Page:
Libertarian meat eater, right wing in the sense of conservative with a small c.

Tuesday, 29 April 2008

And behold a pale horse...

...and his name that sat on him was Puritan.

The new "Criminal Justice and Immigration Bill" becomes law on the 8th of May. One part of this bill is of particular concern as it criminalises the possession of "Violent and extreme pornography" in a very wide ranging way. In fact the act means that if you partake in some somewhat kinky activities that are entirely legal, you will commit a criminal offence, (and one carrying a nasty stigma), if you should take a photograph of yourself doing so.

This terrible piece of legislation, criminalising those with tastes outside the mainstream but who have done no harm, was inspired by the sad case of Jane Longhurst who was murdered by Graham Coutts. He killed her by strangulation as part of a very fucked up attempt to get off and the fact that he had been looking at "horrific images" the day before the murder convinced Jane's mother to campaign to make the images illegal.

Mrs. Longhurst was helped in this endeavour by her MP, Martin Salter and the then Home Secretary, David Blunkett. I can understand her desperate desire to lower the chance that someone else's daughter will suffer the same fate as Jane but there are fundamental reasons why this is not the way to go about it:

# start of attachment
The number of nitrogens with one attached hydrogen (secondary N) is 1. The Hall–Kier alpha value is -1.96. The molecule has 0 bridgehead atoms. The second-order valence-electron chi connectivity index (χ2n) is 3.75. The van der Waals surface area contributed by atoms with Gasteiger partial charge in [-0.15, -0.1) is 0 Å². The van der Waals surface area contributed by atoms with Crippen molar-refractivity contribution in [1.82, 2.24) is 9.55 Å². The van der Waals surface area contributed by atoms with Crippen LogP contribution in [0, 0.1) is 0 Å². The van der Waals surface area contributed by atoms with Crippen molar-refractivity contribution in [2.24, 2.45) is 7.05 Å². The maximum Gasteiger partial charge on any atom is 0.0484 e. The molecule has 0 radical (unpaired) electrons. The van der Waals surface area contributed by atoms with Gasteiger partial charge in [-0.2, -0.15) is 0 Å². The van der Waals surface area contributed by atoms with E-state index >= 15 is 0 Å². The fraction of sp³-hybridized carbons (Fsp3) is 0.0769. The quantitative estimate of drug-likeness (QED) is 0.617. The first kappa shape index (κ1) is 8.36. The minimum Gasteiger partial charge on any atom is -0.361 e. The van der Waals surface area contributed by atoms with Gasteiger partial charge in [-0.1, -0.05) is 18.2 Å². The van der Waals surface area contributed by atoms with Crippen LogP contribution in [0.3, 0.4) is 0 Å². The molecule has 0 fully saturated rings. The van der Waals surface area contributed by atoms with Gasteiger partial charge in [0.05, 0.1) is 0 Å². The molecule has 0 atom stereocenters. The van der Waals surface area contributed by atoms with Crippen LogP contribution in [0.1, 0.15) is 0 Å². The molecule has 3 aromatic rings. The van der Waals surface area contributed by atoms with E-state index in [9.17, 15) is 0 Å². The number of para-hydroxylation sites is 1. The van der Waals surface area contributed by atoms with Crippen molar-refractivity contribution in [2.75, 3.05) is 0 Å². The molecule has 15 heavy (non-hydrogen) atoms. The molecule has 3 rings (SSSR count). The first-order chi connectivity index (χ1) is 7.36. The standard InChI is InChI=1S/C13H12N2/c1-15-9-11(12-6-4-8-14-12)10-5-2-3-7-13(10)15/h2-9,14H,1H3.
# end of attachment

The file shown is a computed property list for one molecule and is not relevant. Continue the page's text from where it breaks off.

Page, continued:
The Bill criminalises the photographing of legal behavior.

It is a further intrusion of the state into peoples private lives and bedrooms.

There has been no showing of a causal link between Coutt's viewing pornography the previous day and his subsequent actions. Many people must view images that most would tend to view as peculiar to say the least, there is not a corresponding rampage of subsequently depraved.

Porn has been known to act as a substitute rather than a route to physical experience, by banning such porn you have at least as much chance of increasing attacks as you do of preventing them.

The classification of porn is notoriously difficult, I don't think that "whatever gives the Judge an erection" will work as a definition for this stuff.

There will be, just as with the calamity that has been Operation Ore, horrendous miscarriages of justice.

I'll leave you with this from Deborah Hyde of Backlash:

"How many tens or hundreds or thousands of people are going to be dragged into a police station, have their homes turned upside down, their computers stolen and their neighbours suspecting them of all sorts?

Such "victims" won't feel able to fight the case and will take a caution, before there are enough test cases to prove that this law is unnecessary and unworkable"

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